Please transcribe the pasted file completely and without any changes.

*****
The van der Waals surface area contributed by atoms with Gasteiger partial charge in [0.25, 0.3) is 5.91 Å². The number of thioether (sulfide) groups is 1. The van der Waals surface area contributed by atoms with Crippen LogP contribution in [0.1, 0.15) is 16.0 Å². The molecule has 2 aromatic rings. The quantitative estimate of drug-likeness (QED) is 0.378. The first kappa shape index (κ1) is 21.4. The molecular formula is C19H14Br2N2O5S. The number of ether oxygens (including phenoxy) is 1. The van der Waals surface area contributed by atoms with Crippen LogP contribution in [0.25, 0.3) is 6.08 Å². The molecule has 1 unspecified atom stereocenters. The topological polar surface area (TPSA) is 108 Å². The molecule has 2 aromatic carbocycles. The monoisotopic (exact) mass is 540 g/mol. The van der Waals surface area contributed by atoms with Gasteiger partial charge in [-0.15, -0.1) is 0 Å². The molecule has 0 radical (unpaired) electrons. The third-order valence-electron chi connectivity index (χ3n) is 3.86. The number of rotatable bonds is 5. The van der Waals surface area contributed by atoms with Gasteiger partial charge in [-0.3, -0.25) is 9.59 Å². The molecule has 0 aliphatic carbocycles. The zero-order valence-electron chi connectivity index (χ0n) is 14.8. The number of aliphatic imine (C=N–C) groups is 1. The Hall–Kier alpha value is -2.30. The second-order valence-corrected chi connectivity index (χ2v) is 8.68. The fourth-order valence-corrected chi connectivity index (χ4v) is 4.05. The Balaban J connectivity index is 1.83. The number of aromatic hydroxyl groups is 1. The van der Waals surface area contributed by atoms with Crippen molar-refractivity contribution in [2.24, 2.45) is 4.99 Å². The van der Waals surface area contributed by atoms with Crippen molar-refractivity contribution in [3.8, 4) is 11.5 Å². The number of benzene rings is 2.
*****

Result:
The van der Waals surface area contributed by atoms with Gasteiger partial charge in [0.25, 0.3) is 5.91 Å². The number of thioether (sulfide) groups is 1. The van der Waals surface area contributed by atoms with Crippen LogP contribution in [0.1, 0.15) is 16.0 Å². The molecule has 2 aromatic rings. The quantitative estimate of drug-likeness (QED) is 0.378. The first kappa shape index (κ1) is 21.4. The molecular formula is C19H14Br2N2O5S. The number of ether oxygens (including phenoxy) is 1. The van der Waals surface area contributed by atoms with Crippen LogP contribution in [0.25, 0.3) is 6.08 Å². The molecule has 1 unspecified atom stereocenters. The topological polar surface area (TPSA) is 108 Å². The molecule has 2 aromatic carbocycles. The monoisotopic (exact) mass is 540 g/mol. The van der Waals surface area contributed by atoms with Gasteiger partial charge in [-0.15, -0.1) is 0 Å². The molecule has 0 radical (unpaired) electrons. The third-order valence-electron chi connectivity index (χ3n) is 3.86. The number of rotatable bonds is 5. The van der Waals surface area contributed by atoms with Gasteiger partial charge in [-0.3, -0.25) is 9.59 Å². The molecule has 0 aliphatic carbocycles. The zero-order valence-electron chi connectivity index (χ0n) is 14.8. The number of aliphatic imine (C=N–C) groups is 1. The Hall–Kier alpha value is -2.30. The second-order valence-corrected chi connectivity index (χ2v) is 8.68. The fourth-order valence-corrected chi connectivity index (χ4v) is 4.05. The Balaban J connectivity index is 1.83. The number of aromatic hydroxyl groups is 1. The van der Waals surface area contributed by atoms with Crippen molar-refractivity contribution in [2.24, 2.45) is 4.99 Å². The van der Waals surface area contributed by atoms with Crippen molar-refractivity contribution in [3.8, 4) is 11.5 Å². The number of benzene rings is 2.